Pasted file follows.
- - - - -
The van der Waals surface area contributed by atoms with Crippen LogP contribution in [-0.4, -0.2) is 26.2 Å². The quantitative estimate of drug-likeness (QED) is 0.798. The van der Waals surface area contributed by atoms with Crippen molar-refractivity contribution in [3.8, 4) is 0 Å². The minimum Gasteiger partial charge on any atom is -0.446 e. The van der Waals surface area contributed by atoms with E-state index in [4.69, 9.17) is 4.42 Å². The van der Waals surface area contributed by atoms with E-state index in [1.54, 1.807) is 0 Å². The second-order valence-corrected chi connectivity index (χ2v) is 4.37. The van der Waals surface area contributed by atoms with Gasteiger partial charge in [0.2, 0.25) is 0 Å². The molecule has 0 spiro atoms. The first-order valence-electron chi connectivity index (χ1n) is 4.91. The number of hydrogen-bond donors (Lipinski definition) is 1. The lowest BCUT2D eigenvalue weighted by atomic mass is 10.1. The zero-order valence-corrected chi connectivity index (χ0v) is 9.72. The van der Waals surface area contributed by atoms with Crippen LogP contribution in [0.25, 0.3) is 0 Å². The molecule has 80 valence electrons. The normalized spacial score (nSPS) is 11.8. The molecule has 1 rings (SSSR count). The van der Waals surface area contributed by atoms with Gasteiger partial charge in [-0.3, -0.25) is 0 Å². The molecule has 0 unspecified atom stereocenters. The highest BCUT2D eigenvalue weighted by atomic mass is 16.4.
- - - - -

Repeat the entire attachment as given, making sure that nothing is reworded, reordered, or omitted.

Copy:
The van der Waals surface area contributed by atoms with Crippen LogP contribution in [-0.4, -0.2) is 26.2 Å². The quantitative estimate of drug-likeness (QED) is 0.798. The van der Waals surface area contributed by atoms with Crippen molar-refractivity contribution in [3.8, 4) is 0 Å². The minimum Gasteiger partial charge on any atom is -0.446 e. The van der Waals surface area contributed by atoms with E-state index in [4.69, 9.17) is 4.42 Å². The van der Waals surface area contributed by atoms with E-state index in [1.54, 1.807) is 0 Å². The second-order valence-corrected chi connectivity index (χ2v) is 4.37. The van der Waals surface area contributed by atoms with Gasteiger partial charge in [0.2, 0.25) is 0 Å². The molecule has 0 spiro atoms. The first-order valence-electron chi connectivity index (χ1n) is 4.91. The number of hydrogen-bond donors (Lipinski definition) is 1. The lowest BCUT2D eigenvalue weighted by atomic mass is 10.1. The zero-order valence-corrected chi connectivity index (χ0v) is 9.72. The van der Waals surface area contributed by atoms with Crippen LogP contribution in [0.25, 0.3) is 0 Å². The molecule has 80 valence electrons. The normalized spacial score (nSPS) is 11.8. The molecule has 1 rings (SSSR count). The van der Waals surface area contributed by atoms with Gasteiger partial charge in [-0.3, -0.25) is 0 Å². The molecule has 0 unspecified atom stereocenters. The highest BCUT2D eigenvalue weighted by atomic mass is 16.4.